John Chynoweth Burnham, ’51 (history), PhD ’58 (history), of Columbus, Ohio, May 12, at 87. A world-renowned historian who explored the histories of medicine, psychiatry and psychoanalysis, he published 10 books and edited four others. He taught at Stanford and was a postdoctoral fellow of the Foundations’ Fund for Research in Psychiatry. After a handful of teaching positions, he spent nearly 40 years on the faculty of the Ohio State U., teaching at every level. Having held distinguished teaching positions worldwide, he lectured in North America, Australia, Japan and throughout Europe. A recipient of the APA Lifetime Achievement Award for the History of Medicine, he proved influential with colleagues and a mentor to countless students. He also served three years as the editor of the Journal of the History of the Behavioral Sciences. Survivors: his wife, Marjorie; his sons, Leonard and Peter; his daughters, Abigail and Melissa; and four grandchildren.
Salvatore Colletto Jr., ’51 (education), of Pacific Grove, Calif., March 25, at 87. Born and raised in Monterey, Calif., he served two years in the Army following his time at Stanford, where he had been a member of Phi Sigma Kappa. After 36 years as an elementary school teacher and principal, he retired to Pacific Grove, where he read about history, golfed, traveled and cheered on the 49ers. He was proud of and knowledgeable about his family’s connection to the Monterey fishing industry. He was also a member and onetime president of the Kiwanis Club. He was predeceased by his sister and three brothers. Survivors: his wife, Mary Jane; his sons, Jeffrey and Rick; his daughter, Sallie; three grandchildren; and three great-grandchildren.
David H. Elliott, ’51 (communication), of Carmel, Calif., April 16, at age 87. After reviving a bankrupt steel company in Vallejo, Calif., he and his wife, Ellen, spent time in Sierra Leone, Nigeria and India directing and leading various programs for the Peace Corps, including a 1,200-volunteer endeavor in India. He worked with Memorex and, with international executive search firm Hedrick and Struggles, becoming managing partner before his 1996 retirement. A 1991 sabbatical and his love of helping others took him back to the Peace Corps, this time in Poland, to assist the country in moving away from communism. He enjoyed both outdoor and indoor activities (hiking, kayaking, bridge and dominoes) and served on many boards. Following Ellen’s death in 2007, he remet a former love, Roberta “Bertie” Buffett Bialek, who became his second wife. Survivors: his wife; his sons, Andy and Fred; his daughter, Karen Lovekamp, ’84; his stepdaughters, Carolyn, Cynthia and Susan; seven grandchildren; and 11 step-grandchildren.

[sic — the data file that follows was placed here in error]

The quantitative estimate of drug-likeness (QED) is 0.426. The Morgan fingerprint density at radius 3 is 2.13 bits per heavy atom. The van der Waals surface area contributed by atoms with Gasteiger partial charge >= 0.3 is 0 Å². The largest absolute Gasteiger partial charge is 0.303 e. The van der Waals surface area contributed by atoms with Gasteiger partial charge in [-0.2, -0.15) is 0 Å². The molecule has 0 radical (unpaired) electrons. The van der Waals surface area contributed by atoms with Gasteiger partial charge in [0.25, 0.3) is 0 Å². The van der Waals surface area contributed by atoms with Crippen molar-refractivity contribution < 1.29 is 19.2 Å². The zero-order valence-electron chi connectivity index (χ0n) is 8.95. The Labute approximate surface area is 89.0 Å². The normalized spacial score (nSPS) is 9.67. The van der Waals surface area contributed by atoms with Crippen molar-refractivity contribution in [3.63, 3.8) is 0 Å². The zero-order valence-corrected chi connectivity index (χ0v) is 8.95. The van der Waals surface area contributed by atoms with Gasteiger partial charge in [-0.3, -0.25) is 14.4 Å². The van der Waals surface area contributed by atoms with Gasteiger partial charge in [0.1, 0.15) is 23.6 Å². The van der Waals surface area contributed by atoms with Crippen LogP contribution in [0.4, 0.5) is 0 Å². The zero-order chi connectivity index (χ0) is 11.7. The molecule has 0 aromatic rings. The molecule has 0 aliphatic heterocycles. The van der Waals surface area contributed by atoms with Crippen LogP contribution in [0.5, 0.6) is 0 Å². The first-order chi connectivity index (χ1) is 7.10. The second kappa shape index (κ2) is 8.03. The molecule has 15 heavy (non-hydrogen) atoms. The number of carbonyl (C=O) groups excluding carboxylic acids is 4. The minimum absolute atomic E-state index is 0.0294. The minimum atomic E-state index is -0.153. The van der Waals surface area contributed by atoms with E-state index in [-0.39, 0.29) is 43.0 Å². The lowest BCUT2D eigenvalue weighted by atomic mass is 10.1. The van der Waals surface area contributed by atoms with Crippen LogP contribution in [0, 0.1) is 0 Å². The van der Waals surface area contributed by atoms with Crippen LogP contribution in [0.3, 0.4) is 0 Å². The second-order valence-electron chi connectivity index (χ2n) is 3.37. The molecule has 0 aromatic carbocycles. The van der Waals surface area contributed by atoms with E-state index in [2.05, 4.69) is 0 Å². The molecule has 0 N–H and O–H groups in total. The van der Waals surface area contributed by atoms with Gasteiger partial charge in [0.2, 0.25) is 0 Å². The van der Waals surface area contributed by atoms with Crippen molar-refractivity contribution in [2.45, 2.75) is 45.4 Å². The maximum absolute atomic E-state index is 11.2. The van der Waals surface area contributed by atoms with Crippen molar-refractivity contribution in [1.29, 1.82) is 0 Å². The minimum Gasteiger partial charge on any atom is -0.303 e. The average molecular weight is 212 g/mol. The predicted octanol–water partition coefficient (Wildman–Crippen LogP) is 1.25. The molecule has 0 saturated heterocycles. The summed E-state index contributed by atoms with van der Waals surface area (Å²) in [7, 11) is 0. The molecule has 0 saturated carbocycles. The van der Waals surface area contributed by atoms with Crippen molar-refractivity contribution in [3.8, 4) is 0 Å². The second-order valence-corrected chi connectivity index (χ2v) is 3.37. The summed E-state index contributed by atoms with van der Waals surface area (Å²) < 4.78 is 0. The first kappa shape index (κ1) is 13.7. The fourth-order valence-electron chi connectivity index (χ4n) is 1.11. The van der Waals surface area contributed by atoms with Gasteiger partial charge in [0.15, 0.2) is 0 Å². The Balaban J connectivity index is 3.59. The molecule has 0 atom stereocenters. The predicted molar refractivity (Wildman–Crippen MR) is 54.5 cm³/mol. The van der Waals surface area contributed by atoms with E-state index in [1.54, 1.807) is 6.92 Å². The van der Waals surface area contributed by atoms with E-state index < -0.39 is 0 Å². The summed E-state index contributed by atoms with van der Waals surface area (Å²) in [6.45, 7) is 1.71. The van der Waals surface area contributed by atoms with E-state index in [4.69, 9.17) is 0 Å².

Peggy Kelley Longman, ’51 (philosophy), of Santa Rosa, Calif., May 10, at 87. A Phi Beta Kappa graduate from Stanford, she was soon hired to teach art and design at Lawrence Cook Jr. High and went on to a position at Santa Rosa High School, where she led the business department. Through this position, she built a relationship with the Santa Rosa Junior College to help business students. She and her husband, Ray, who she’d known since elementary school, were managers of the Santa Rosa Symphony and sang in the Sonoma County Chorus. She enjoyed music, ice skating, art, teaching, traveling and family. Survivors: her sons, Doug and Norman; four grandchildren; and two great-grandchildren.
Theodore S. Reynolds, ’51 (education), of Tucson, Ariz., April 9, of kidney failure. He served in the U.S. Navy during World War II and he started his post-Stanford life in Southern California, marrying Francine Foreman. He was involved with Phi Sigma Kappa at Stanford, and he went on to earn a bachelor’s degree in electrical engineering from USC; he was elected to the engineering honor society Tau Beta Pi. He established a career as a consulting engineer in the construction industry, found employment as a principal in several consulting firms and served as president of Engineering Resources Inc. He was registered as a professional engineer in both California and Arizona. Survivors: his sons, David and James.
Donald Hoffman, ’52 (civil engineering), MS ’60, of Diablo, Calif., April 28, at age 86. A captain in the U.S. Air Force who was stationed in both Greenland and Texas, he made a career in civil engineering and construction, building his own engineering business, SRE Inc. During his time on campus, he was actively involved in the Diablo Community Services District, the Stanford Alumni Club and the Daily. Survivors: his wife, Mavis; his sons, Keith and Robert; and eight grandchildren.
Harold E. Rogers Jr., ’52 (history), JD ’55, of San Mateo, March 12, at 86, of Parkinson’s disease. Born in Chowchilla, Calif., he came from a pioneering family. After serving in Italy as a first lieutenant in the U.S. Army JAG Corps, he founded a San Francisco law firm specializing in public finance. He later founded regional finance practices for two national firms. An accomplished legal writer, Harold had works published in the Stanford Law Review and in publications devoted to military law and California water law. A lecturer at Stanford Business School and Law School, he also was a member of trade delegations to China and Russia, and he wrote a number of books about Russia, which have been translated into Russian. He was a member of many groups, including the Commonwealth Club of San Francisco and Stanford’s Golden Gavel Law Society. Survivors: his wife, Barbara; his sons, George and Harold; his daughters, Diane and Suzanne; 13 grandchildren; and one great-grandchild.